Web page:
“Importantly the company will add eight additional dancers by 2020, allowing Queensland Ballet to align with other world-class companies of its size."
“This will give the company more choice in selecting its repertoire and give Queenslanders more opportunities to enjoy high quality ballet.
The Premier also announced a 50 year extension of the company's lease to the Thomas Dixon Centre where the company is housed. The gift from the foundation will be used to re-design the company's space in the Centre.

Replying to the Premier and Lady Potter who represented the Foundation, Li Cunxin said:
“We have a bold vision for Queensland Ballet to truly connect meaningfully with our audiences and communities in Queensland, Australia, the Asia Pacific and beyond.”
The popular support that the company enjoys was evidenced by the number of Australians who had come to London to support their dancers. They doubled the numbers who normally attend a meeting of the London Ballet Circle and they occupied a whole block of seats in the stalls. It was good to see them and I hope they enjoyed their stay in our country. I also hope it will not  be long before we see the Queensland Ballet again in England.

Saturday, 12 December 2015

Manchester City Ballet's Giselle

Manchester City Ballet's Giselle
Photographer Caroline Holden
(c) Northern Ballet School 2011 all rights reserved
Reproduced with the kind permission of the School

Manchester City Ballet, Giselle, The Dancehouse, Manchester 11 Dec 2015

Yesterday I saw Manchester City Ballet, Northern Ballet School's performing company, dance Giselle and I am convinced that I saw some stars in the making. Giselle is not an easy ballet to dance because it makes considerable demands on technique, particularly in the leading female roles, but also because the ballet is a study of powerful emotions such as grief, guilt, jealousy, remorse and, above all, love not all of which the young men and women who performed last night may have experienced. This is a ballet that could easily go very wrong but instead it went very right. A great credit to the producer, Patricia McDonald, the choreographers, Anton Alexandrov and Rachel Hernon who teach at the School, and, of course, the cast.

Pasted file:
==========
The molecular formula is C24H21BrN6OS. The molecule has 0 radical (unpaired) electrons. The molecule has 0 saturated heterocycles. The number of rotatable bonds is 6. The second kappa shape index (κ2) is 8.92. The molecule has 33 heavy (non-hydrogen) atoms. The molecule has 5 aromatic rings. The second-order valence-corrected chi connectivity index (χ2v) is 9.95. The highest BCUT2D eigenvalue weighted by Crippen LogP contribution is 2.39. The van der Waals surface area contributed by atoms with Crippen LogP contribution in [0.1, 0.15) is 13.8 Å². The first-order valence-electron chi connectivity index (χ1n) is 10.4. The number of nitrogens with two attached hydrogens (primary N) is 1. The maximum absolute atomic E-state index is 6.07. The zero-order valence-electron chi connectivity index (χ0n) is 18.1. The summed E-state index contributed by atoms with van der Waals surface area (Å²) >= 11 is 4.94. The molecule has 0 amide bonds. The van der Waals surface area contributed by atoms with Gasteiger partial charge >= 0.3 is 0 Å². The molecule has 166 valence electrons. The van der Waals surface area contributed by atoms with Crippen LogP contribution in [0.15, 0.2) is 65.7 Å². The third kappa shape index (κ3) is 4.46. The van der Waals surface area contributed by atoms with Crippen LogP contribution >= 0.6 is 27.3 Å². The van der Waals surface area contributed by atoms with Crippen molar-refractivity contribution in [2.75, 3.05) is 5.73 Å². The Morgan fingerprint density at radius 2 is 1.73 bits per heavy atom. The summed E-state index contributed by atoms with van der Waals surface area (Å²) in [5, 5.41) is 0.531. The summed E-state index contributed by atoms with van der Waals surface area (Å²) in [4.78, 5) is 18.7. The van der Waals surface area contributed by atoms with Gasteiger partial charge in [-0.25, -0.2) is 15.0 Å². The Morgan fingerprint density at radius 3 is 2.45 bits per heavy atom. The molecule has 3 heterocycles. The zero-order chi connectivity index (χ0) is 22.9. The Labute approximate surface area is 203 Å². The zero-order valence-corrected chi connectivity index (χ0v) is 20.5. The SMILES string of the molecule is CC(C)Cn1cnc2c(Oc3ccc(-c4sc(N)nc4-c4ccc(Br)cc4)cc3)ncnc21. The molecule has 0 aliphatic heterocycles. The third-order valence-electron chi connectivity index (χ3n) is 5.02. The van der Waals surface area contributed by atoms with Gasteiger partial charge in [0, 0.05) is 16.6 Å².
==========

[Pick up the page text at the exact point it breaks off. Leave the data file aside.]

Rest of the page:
When I reviewed the company's performance of The Nutcracker last year I mentioned Yukiho Kasai who danced one of the Mirlitons, Sayaka Sugimoto who danced Columbine and Carlos Oliveira and Alex Burrows who were in the Russian dance (see Alchemy 13 Dec 2014). This year Kasai was Giselle, Sugimoto was Myrtha, Oliveira was Albrecht and Burrows and Sugimoto danced the peasant pas de deux. One of the pleasures of following a student company is watching the development of young talent and each of those four has grown considerably. Last year they were promising. This year they are good.

One of the difficulties of Giselle is that it consists of two very different acts. The first is a jolly, bucolic scene until the very end with the gathering of the grapes, the peasant pas de deux and the arrival of the aristocrats' hunting party. There are hints of trouble as Giselle picks the petals off a flower, Albrecht reaches for a sword when Hilarion challenges him with a knife, Giselle falters with what appears to be chest pain and, of course, when Hilarion discovers Albrecht's sword and scabbard but could anyone have foreseen the tragedy at the end? Act II is spooky, A grave in a forest clearing with dangerous malevolent spirits couruing across the stage. This is the act in which the corps comes into its own with its tricky arabesques and travelling steps.